I was at a dinner party the other night, at a state university. There was a number of "educated" people around. Conversation came around to the financial crisis. I interjected my opinion that the bailout was a bad idea. Of course I was laughed at by a few. One guy didn't laugh though. He remembered that I told him several years ago that I had been in the financial business, specifically mortgages.
He respectfully asked me why I thought it was a bad idea. I told him we were essentially socializing the banks and wall street and that every instance of government involvement in the markets I could think of, the intervention made things worse for longer.
He asked about causes. I talked about the blossoming world wide money supply. How the street was begging us for more and more MBS and how they wanted to get as much as fast as they could. I told him about the first sub-prime meltdown of 1999 and how we knew we were writing junk then and how the investors closed down our warehouse lines when the commercial banks yanked our lines of credit when they audited the paper we were writing.
There was one point I wish I had remembered. In 1996, but probably starting in 1995 or 94, the justice department started auditing origination files against funded loans. Then they took the zip codes and the HUD racial self-identity form and compared those files they classified as "minority" against "loan denied" files. Guess what they found? Minorities in certain zip codes (inner city Detroit) were less likely to get a mortgage than someone in say Grosse Pointe or Bloomfield Hills. This was outrageous. Under the direction of our first black president, this sort of thing was going to change!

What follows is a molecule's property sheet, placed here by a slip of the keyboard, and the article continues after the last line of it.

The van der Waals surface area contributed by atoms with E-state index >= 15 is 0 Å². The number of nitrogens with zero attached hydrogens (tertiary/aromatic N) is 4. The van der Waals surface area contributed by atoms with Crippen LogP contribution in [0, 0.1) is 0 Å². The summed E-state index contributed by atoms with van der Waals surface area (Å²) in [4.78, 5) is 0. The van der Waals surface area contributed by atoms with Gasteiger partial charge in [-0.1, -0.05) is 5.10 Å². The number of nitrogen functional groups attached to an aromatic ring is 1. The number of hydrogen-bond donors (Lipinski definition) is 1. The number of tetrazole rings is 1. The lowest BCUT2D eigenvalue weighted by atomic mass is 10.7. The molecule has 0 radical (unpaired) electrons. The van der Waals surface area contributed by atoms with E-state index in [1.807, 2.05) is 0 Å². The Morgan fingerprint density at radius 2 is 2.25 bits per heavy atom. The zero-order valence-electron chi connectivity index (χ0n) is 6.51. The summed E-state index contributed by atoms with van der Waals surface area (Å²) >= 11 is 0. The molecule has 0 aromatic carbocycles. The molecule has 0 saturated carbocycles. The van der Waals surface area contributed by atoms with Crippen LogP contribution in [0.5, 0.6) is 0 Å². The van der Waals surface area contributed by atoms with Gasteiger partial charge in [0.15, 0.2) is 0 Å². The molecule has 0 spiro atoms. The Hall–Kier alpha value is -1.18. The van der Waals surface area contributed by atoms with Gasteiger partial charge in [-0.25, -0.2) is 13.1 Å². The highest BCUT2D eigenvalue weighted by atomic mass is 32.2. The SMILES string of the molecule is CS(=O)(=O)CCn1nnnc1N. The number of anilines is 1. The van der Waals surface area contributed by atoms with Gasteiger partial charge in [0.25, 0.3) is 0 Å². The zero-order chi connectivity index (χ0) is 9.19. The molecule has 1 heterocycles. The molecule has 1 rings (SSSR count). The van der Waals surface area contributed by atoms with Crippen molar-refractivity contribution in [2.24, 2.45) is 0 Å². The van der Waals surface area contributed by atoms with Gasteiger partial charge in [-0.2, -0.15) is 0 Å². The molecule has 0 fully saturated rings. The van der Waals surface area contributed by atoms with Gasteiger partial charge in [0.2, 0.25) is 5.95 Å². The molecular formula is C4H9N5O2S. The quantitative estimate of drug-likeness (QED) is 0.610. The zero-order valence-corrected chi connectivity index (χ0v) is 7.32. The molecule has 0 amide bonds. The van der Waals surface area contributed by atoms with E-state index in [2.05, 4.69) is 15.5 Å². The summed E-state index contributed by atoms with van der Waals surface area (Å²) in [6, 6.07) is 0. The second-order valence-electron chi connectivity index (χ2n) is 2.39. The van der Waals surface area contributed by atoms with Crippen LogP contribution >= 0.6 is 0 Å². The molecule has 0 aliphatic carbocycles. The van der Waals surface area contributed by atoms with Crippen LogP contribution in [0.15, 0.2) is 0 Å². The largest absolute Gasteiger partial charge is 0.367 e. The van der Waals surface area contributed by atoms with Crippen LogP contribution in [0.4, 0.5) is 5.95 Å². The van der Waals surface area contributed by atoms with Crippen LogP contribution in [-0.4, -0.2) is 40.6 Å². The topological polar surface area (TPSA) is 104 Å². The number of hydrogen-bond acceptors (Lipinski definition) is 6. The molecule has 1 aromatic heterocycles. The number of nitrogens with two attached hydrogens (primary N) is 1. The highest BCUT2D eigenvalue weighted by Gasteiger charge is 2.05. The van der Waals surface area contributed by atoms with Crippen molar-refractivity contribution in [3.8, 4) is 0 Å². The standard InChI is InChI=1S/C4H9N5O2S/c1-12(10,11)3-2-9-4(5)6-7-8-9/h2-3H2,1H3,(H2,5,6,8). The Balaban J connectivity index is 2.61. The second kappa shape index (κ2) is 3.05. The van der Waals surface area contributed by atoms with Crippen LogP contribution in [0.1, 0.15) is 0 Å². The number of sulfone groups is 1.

It did too. Lenders were pressured to make more loans. Yes we were allowed to charge more interest to compensate for the risk. Yes we could charge more points and fees. That is what everyone did.
I had a loan that I bought for securitization on the street. Black borrower, black mortgage broker, black appraiser, black title company, my processor in the office was black, the only white people involved with the loan were myself and my underwriter who had to sign off on it before it went to funding (the funding rep was Asian). This was a true NO DOC, NO ASSET loan. What that means is the borrower writes down what his job is, how much he makes and everyone pretends he is telling the gospel truth.
Loan Type: Purchase SFR flip out of a L/C, 1yr seasoning (right)
Down payment: No cash/sweat equity
Employment: Self Employed Pharmaceutical Sales Rep (drug dealer)
Income: $250,000 per month (Never happened)
Value of Home: $350,000 (not even if it had been up to code and in good repair)
Credit Rating: He didn't even pay his cell phone or cable bill. His landlord (the guy selling the house, lied and said he made his payments the same time every month, even though he was going through the eviction process while the loan was being processed)
Every black person involved in this deal, from the LO to my processor said don't do this loan, its a bad idea.
Lending decision: Approved.
Rational: we had denied to many loans from that zip code and a bad loan was better then the extra attention of not writing any loans in that neighborhood.
I remember this loan for one reason. In my subprime career, out of millions in loans, I have only had one first payment default, that means they don't even make the first payment. It was this deal.